Segments in this Video

Darkling Beetles (04:20)


Beetles journey across the Jordan Desert to the coast. They walk in extreme temperatures and strong winds on specialized legs, and fabricate water internally.

Great Salmon Run (03:16)

The run begins in the Pacific and ends in Canadian rivers, where the fish spawn. Scientists theorize that magnetic fields or scent imprints allow them to detect nursery streams. As the fish near coastlines, Steller Sea Lions lie in wait.

Sloths (02:54)

Sloths will take a day to climb down trees to defecate on the forest floor. Slow movements and metabolism equate to energy conservation and scant diet. Sloth moths that live in their fur lay eggs in the dung; hatched caterpillars feed exclusively on the excrement.

Rockhopper Penguins (05:52)

The penguins are specially adapted to Patagonia cliffs. Every day, they journey to the ocean for food and return to the cliffs to feed their chicks.

Monarch Butterflies (03:38)

Monarchs seasonally migrate from the northern Rocky Mountains to Mexico, hibernating on oyamel fir trees. On return to Canada, they reproduce. The eggs hatch into larvae, feed until they are grown caterpillars, and then transform within chrysalises.

Pacific Salmon (03:14)

The salmon travel toward spawning grounds, struggling up waterfalls by catapulting themselves to the top. Black Bears await their arrival, triggering a feeding frenzy in preparation for hibernation.

Wildebeest (05:44)

The wildebeest migration follows seasonal rains over 3,000 kilometers of Africa, and is the largest movement of land animals; many die on route. They stop to birth calves. Born in survival mode, offspring learn to run in two days. They group crosses Mara River.

Black-Browed Albatross (02:25)

Three quarters of the birds migrate to Falkland Islands to breed. Monogamous couples find each other and perform courtship rituals. Females lay one egg; males and females co-parent the chick for four months after hatching.

Mali Elephants (04:34)

Over eleven months, the elephants walk 600 kilometers across the Sahara, searching for water. During dry seasons, the matriarch must remember supply locations or her herd will die. A group travels through farmland, finding the Benzene watering hole after a week without drinking.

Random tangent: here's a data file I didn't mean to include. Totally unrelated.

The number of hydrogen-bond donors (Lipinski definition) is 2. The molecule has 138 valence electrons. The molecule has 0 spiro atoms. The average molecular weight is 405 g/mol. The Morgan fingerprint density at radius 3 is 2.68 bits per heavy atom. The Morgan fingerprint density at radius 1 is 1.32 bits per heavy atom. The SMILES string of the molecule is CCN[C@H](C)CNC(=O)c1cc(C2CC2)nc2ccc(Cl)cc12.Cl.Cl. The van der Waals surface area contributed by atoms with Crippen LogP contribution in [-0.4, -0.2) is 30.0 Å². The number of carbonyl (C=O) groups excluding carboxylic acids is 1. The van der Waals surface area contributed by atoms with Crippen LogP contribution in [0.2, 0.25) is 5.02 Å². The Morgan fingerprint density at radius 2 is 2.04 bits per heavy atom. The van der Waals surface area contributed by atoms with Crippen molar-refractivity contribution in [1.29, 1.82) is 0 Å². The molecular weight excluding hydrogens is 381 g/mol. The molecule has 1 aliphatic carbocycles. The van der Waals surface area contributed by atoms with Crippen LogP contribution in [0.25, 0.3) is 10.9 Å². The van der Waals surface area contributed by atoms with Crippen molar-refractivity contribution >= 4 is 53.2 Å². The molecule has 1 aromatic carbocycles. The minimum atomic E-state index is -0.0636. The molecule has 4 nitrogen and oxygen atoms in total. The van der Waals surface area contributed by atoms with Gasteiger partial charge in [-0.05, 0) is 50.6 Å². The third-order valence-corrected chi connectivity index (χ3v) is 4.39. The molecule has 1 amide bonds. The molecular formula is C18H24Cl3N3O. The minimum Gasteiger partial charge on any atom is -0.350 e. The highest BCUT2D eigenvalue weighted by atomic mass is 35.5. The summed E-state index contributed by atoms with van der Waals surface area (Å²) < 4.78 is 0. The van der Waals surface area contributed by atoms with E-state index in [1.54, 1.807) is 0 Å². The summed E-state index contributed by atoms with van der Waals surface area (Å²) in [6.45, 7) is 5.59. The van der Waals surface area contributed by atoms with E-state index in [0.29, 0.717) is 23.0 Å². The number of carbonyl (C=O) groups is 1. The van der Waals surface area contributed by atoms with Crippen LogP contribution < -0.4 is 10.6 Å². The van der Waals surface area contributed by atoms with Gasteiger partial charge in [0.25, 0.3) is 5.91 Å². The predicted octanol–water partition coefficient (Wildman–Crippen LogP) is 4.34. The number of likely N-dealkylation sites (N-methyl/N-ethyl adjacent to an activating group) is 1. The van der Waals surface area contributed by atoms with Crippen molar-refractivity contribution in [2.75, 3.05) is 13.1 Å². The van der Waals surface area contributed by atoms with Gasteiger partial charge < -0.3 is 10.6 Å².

Spawning Grounds (02:50)

By October, Pacific salmon reach spawning grounds in spite of predators and obstacles; they are mangled by the journey. Females dig pockets in riverbeds to lay eggs and the males fertilize them; they both die. Their carcasses help sustain the aquatic food web.

Humpback Whales (03:49)

Humpbacks make the longest mammal migration, swimming 8,000 kilometers from Antarctica to their northern breeding grounds. Uninsulated calves benefit from warmer waters without predators. They use massive flukes to propel through the water, communicating to aide navigation.

Hooper Swans (03:05)

Hoopers migrate from Siberia to Lake Kussharo, where volcanic waters remain ice-free and supply food. They use calls to signal flight preparation and coordinate flocks. In the spring, they fly 2,900 kilometers home. Hear a summary of this episode.

Credits: Incredible Journeys - Wildest Survival (00:31)

Credits: Incredible Journeys - Wildest Survival

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Incredible Journeys—Wildest Survival

Part of the Series : Wildest Survival (Series 1)
DVD (Chaptered) Price: $169.95
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Whether by wing, fin, or hoof, epic migrations are among nature's most awe-inspiring events. Animals undertake these arduous journeys for many reasons: to find a mate, to give birth, or to move to new feeding grounds. Danger lurks at every turn. In this program, we discover the lengths they go to in order to survive.

Length: 49 minutes

Item#: BVL186728

Copyright date: ©2017

Closed Captioned

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